view

369 GeV Positron

424 GeV Positron


120 GeV photon

Unique Features: 17 X 0, 3D ECAL, measure γ to 1 TeV, time resolution of 1μsec

120 GeV photon,

direction

reconstructed with

3D shower

sampling


Search for primordial Antimatter in the Universe

In space

AMS

On the ground

The Big Bang origin of the Universe requires

matter and antimatter

to be equally abundant at the very beginning


Physics of AMS: Search for Antimatter Universe

Experimental work on Antimatter in the Universe

Direct

search

AMS

Increase in sensitivity: x 10 3 – 10 6

Increase in energy to ~TeV

New CP

BELLE

BaBar

(sin 2β= 0.672±0.023

consistent with SM)

FNAL KTeV

(Re(ε’/ ε) = (19.2±2.1)*10 -4 )

CERN NA-48

CDF, D0

LHC-b, ATLAS,CMS

Search for

Baryogenesis

Proton decay

Super K

(τ p > 6.6 * 10 33 years )

No explanation found for the absence

of antimatter (no reason why

antimatter should not exist)


Z = 7 (N)

P = 2.088 TeV/c

Z = 15 (P)

P = 1.497 TeV/c

Z = 21 (Sc)

P = 0.390 TeV/c

AMS data: Nuclei in the TeV range

Z = 10 (Ne)

P = 0.576 TeV/c

Z = 16 (S)

P = 1.645 TeV/c

Z = 22 (Ti)

P = 1.288 TeV/c

Z = 13 (Al)

P = 9.148 TeV/c

Z = 19 (K)

P = 1.686 TeV/c

Z = 23 (V)

P = 0.812 TeV/c

Z = 14 (Si)

P = 0.951 TeV/c

Z = 20 (Ca)

P = 2.382 TeV/c

Z = 26 (Fe)

P = 0.795 TeV/c


He

AMS TOF and Tracker Data on ISS

Li

Be

B C

N O

F

Ne

Na Mg

Al

Si

S

Ar

Ca

Ti

Cr

Fe


BESS results (2012)

AMS-02 (18 Yrs)


Front view Side view

1

Amplitude => Z, 2

Rigidity = 4.31 ± 0.38 GV

Charge Z = 2

1 = 2 = 0.462 ± 0.005

Mass = 16.45±0.15 GeV/c 2

Z/A = 0.114 ± 0.01

Flux (1.5 < E K < 10 GeV) = 5x10 -5 (m 2 sr sec) -1

Strangelets

E. Witten, Phys. Rev. D,272-285 (1984)

All the known material on Earth is made out of u and d quarks.

Is there material in the universe made up of u, d, & s quarks?

Candidate observed with AMS-01 5 June 1998 11:13:16 UTC

Candidate

Z/A

Z/A~0.1

AMS-01

Background probability < 10 -3

Φ strangelets = 5x10 -10 (cm 2 s sr) -1

or ~30 in 1 st year for AMS-02


AMS is taking data since May 19, 2011

All sub-systems are fully operational.

Detector calibrations are completed for the 1 st year

10+ years onboard ISS – great physics potential

The most exciting objective – to probe the unknown


In 12 years the field has

remained the same to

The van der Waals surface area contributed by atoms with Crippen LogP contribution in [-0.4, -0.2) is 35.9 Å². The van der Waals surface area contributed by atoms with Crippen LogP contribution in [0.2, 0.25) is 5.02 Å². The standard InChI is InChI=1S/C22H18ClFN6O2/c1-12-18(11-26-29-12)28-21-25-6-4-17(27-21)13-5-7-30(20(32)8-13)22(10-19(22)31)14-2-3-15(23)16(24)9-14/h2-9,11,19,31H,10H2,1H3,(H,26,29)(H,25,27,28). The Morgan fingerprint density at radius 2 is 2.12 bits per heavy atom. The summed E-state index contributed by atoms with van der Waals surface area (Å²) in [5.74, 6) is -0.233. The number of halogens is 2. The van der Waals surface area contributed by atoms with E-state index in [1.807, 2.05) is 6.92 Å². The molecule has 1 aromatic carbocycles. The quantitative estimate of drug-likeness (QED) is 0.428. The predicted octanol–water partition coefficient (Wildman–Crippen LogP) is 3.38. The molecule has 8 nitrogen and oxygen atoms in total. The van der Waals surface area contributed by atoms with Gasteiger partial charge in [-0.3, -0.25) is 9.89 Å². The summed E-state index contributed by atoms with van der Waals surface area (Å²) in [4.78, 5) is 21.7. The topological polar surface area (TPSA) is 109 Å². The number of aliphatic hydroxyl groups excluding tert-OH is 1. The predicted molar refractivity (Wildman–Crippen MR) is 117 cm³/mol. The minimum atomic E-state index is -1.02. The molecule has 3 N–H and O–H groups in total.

Veto System rejects random cosmic rays

Measured veto(ACC) efficiency better than 0.99999


AMS electronics on ISS

650 processors,

300,000 channels.

up to 400% redundancy

A ten year effort by 75 engineers

Reduce data volume

7 Gbit/s to 10 Mbit/s


AMS Electronics

The AMS group performed extensive radiation tests

to select components that tolerate the radiation of space.


Data reduction computers

Data Acquisition

TOF

Tracker

TRD

RICH

ECAL

48

192

24

24

28

High

voltage

Low voltage

Trigger

Tracker Readout

TOF Readout

TRD Readout

RICH Readout

ECAL Readout

8

2

16

4

4

4

AMSWire links

DAQ

Computer

s

Tracker Laser

Alignment

4

CAN Bus

TTCS

ISS Avionics 1

AMS Laptop

LRDL 2 2 HRDL 2 Power

Main Data

Computer

4

TRD Gas

PDS

2 2 2 2 2

JMDC

Power

Slow Control & Monitoring

2

Power to AMS

elements

GPS

Star Tracker


AMS POCC at JSC, May 19, 2011


1

2

3

4

5

6

196,608 Pulse Heights,

216 Low Voltages,

7

8 9

196,608

Pulse Heights

Low voltage

Tracker Readout Computers

192 Tracker Data Reduction (TDR) 16 Readout Computers (JINF-T)

AMSWire

Busy

Trigger

•Analog to digital conversion

coordinate resolution of 10 um

•Data reduction:

Pedestal subtraction

Noise suppression

Cluster finding

• Format, send to next level

Active

Redundant

AMSWire

To next level

Busy

Trigger

•Collect data from TDR

•Format, send to next level

•Control Low Voltages

•Combine Busy signals

•Distribute Trigger

•Distribute command to TDR


Sensitive Search for Antimatter with He/He >10 10

and Dark Matter with p/e + >10 6

1

2

3-4

5-6

7-8

9

Tracker

Inner Tracker Entry

a) Minimal material in the detector

So that the detector does not become a source of large angle scattering

b) Repetitive measurements of momentum

To ensure that particles which had large angle scattering are not

confused with the signal.

0.27 X 0

Inner Tracker Exit

Tracker Entry

0.33 X 0

Tracker Exit

0.50 X 0